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The UN Security Council passes a resolution for a ceasefire in Gaza


The UN Security Council has issued a statement urging for an immediate ceasefire in Gaza, following a notable change in the US stance as it refrained from vetoing the measure.

The hostages' release was demanded immediately and unconditionally.

The council's recent call for a ceasefire marks a significant development in the ongoing war that started in October, following numerous unsuccessful attempts in the past.

The recent action taken by the United States highlights a noticeable rift between the country and its longstanding ally, Israel, regarding Israel's military campaign in Gaza.

The statement from Israeli Prime Minister Benjamin Netanyahu's office strongly criticised the US for changing its position on the ceasefire and hostage release, accusing them of abandoning their previous stance.

"Unfortunately, the United States did not exercise its veto power on the new resolution," it stated.

According to the statement, the actions described have hurt the efforts to secure the release of hostages. It is believed that these actions have given Hamas a sense of optimism, as they may see international pressure on Israel as a means to achieve a ceasefire without having to release the captives.

Additionally, it was reported that Mr. Netanyahu has chosen to cancel the planned meetings between an Israeli delegation and US officials in Washington for this week.

In a recent statement, Israel's defence minister made it clear that the ongoing conflict in Gaza would not come to an end until all hostages were safely released. This firm stance reflects Israel's commitment to ensuring the safety and security of its citizens.

"After six long months, with a devastating toll of over 100,000 Palestinians killed and maimed, two million displaced, and the looming threat of famine, Mr Mansour expressed his frustration at the delayed response from the council, which has now finally demanded an immediate ceasefire," he stated.

Hamas, the Palestinian Islamist group that governs Gaza and initiated the war with a significant attack on Israel on 7 October, also expressed its approval of the resolution. The statement expressed a willingness to promptly initiate a prisoner exchange process, liberating detainees from both parties.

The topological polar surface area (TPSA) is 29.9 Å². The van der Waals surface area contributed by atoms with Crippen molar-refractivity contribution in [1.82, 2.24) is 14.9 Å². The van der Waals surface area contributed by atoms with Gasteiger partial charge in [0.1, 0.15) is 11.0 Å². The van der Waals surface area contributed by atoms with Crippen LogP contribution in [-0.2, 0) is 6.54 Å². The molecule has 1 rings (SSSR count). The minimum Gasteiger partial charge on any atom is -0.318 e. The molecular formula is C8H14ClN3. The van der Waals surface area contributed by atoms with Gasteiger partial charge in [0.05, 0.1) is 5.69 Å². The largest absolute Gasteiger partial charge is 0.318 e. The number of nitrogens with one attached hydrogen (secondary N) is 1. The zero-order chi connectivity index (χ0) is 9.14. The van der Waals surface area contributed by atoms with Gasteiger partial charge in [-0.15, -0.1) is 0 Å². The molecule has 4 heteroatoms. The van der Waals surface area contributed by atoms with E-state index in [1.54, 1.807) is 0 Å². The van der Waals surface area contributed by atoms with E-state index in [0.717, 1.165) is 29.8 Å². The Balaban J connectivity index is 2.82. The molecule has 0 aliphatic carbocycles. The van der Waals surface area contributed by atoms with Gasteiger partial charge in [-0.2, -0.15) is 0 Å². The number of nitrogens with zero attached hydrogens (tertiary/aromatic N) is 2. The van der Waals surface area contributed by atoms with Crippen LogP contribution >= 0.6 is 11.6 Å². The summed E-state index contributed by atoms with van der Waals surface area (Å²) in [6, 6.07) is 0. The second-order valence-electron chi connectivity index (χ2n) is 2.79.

The group has stated that they will only release hostages if Israel agrees to release Palestinians currently held in Israeli prisons.

In Monday's Security Council vote, the United States abstained, while the other 14 members voted in favour.

In the past, the US had opposed resolutions that called for a ceasefire, arguing that it would hinder the ongoing negotiations between Israel and Hamas for a truce and the release of hostages.

However, on Thursday, the organisation presented its draft, which included a significant shift in its position towards Israel by advocating for a ceasefire.

According to US National Security Council spokesman John Kirby, the decision to allow the resolution to pass does not indicate a policy change. In his statement, he mentioned that the US supported a ceasefire but clarified that they did not vote in favour of the resolution. The reason behind this decision was the absence of condemnation of Hamas in the text.

In a press briefing following the passing of the resolution, Mr Kirby emphasised the clarity and consistency of their support for a ceasefire as a crucial component of a hostage deal. The structure of the hostage deal has been outlined, with the resolution recognising the ongoing negotiations.

According to UN Secretary-General Antonio Guterres, the resolution must be implemented to achieve a ceasefire and ensure the prompt and unconditional release of all hostages.

According to his statement, the text carries legal weight for Israel but not for Hamas, given that the Palestinian group does not hold state status.

There have been allegations that the US has utilised its veto power to protect Israel within the United Nations.

Recently, there has been growing criticism towards Israel due to the rising number of casualties in Gaza. According to the health ministry run by Hamas, over 32,000 individuals, predominantly women and children, have lost their lives as a result of Israel's bombardment.

The US has urged Israel to increase efforts in delivering aid to Gaza, emphasising the dire food insecurity affecting the entire population.

In the ongoing conflict, hostilities escalated when armed members of Hamas breached the border and launched an assault on Israeli communities. Israeli sources report that approximately 1,200 individuals lost their lives in the violence, while 253 were taken captive in Gaza.

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